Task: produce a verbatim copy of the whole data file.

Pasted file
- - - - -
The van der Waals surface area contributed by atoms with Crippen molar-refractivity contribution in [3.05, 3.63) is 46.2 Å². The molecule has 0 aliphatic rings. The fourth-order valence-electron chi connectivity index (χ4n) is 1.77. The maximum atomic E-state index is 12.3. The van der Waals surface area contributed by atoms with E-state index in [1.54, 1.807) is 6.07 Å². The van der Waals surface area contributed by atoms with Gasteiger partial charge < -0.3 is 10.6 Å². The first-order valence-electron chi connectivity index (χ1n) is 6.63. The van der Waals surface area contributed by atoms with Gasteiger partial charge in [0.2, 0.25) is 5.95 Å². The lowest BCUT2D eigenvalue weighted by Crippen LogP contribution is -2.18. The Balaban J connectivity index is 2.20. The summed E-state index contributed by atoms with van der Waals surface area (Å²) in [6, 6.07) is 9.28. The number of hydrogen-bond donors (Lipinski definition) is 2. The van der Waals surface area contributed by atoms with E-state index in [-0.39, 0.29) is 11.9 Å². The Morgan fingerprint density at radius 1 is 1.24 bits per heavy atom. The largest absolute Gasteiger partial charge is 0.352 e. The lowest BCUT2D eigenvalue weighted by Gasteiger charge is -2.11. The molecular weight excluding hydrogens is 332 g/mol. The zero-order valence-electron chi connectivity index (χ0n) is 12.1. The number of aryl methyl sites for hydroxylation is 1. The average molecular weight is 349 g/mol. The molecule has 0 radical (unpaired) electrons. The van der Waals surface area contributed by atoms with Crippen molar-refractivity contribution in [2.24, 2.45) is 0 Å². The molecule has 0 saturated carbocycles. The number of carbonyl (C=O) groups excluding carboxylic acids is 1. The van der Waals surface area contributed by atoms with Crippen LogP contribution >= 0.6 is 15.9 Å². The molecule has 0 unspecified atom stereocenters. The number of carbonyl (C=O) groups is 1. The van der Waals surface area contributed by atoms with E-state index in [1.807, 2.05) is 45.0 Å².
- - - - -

The van der Waals surface area contributed by atoms with Crippen molar-refractivity contribution in [3.05, 3.63) is 46.2 Å². The molecule has 0 aliphatic rings. The fourth-order valence-electron chi connectivity index (χ4n) is 1.77. The maximum atomic E-state index is 12.3. The van der Waals surface area contributed by atoms with E-state index in [1.54, 1.807) is 6.07 Å². The van der Waals surface area contributed by atoms with Gasteiger partial charge < -0.3 is 10.6 Å². The first-order valence-electron chi connectivity index (χ1n) is 6.63. The van der Waals surface area contributed by atoms with Gasteiger partial charge in [0.2, 0.25) is 5.95 Å². The lowest BCUT2D eigenvalue weighted by Crippen LogP contribution is -2.18. The Balaban J connectivity index is 2.20. The summed E-state index contributed by atoms with van der Waals surface area (Å²) in [6, 6.07) is 9.28. The number of hydrogen-bond donors (Lipinski definition) is 2. The van der Waals surface area contributed by atoms with E-state index in [-0.39, 0.29) is 11.9 Å². The Morgan fingerprint density at radius 1 is 1.24 bits per heavy atom. The largest absolute Gasteiger partial charge is 0.352 e. The lowest BCUT2D eigenvalue weighted by Gasteiger charge is -2.11. The molecular weight excluding hydrogens is 332 g/mol. The zero-order valence-electron chi connectivity index (χ0n) is 12.1. The number of aryl methyl sites for hydroxylation is 1. The average molecular weight is 349 g/mol. The molecule has 0 radical (unpaired) electrons. The van der Waals surface area contributed by atoms with Crippen molar-refractivity contribution in [2.24, 2.45) is 0 Å². The molecule has 0 saturated carbocycles. The number of carbonyl (C=O) groups excluding carboxylic acids is 1. The van der Waals surface area contributed by atoms with Crippen LogP contribution >= 0.6 is 15.9 Å². The molecule has 0 unspecified atom stereocenters. The number of carbonyl (C=O) groups is 1. The van der Waals surface area contributed by atoms with E-state index in [1.807, 2.05) is 45.0 Å².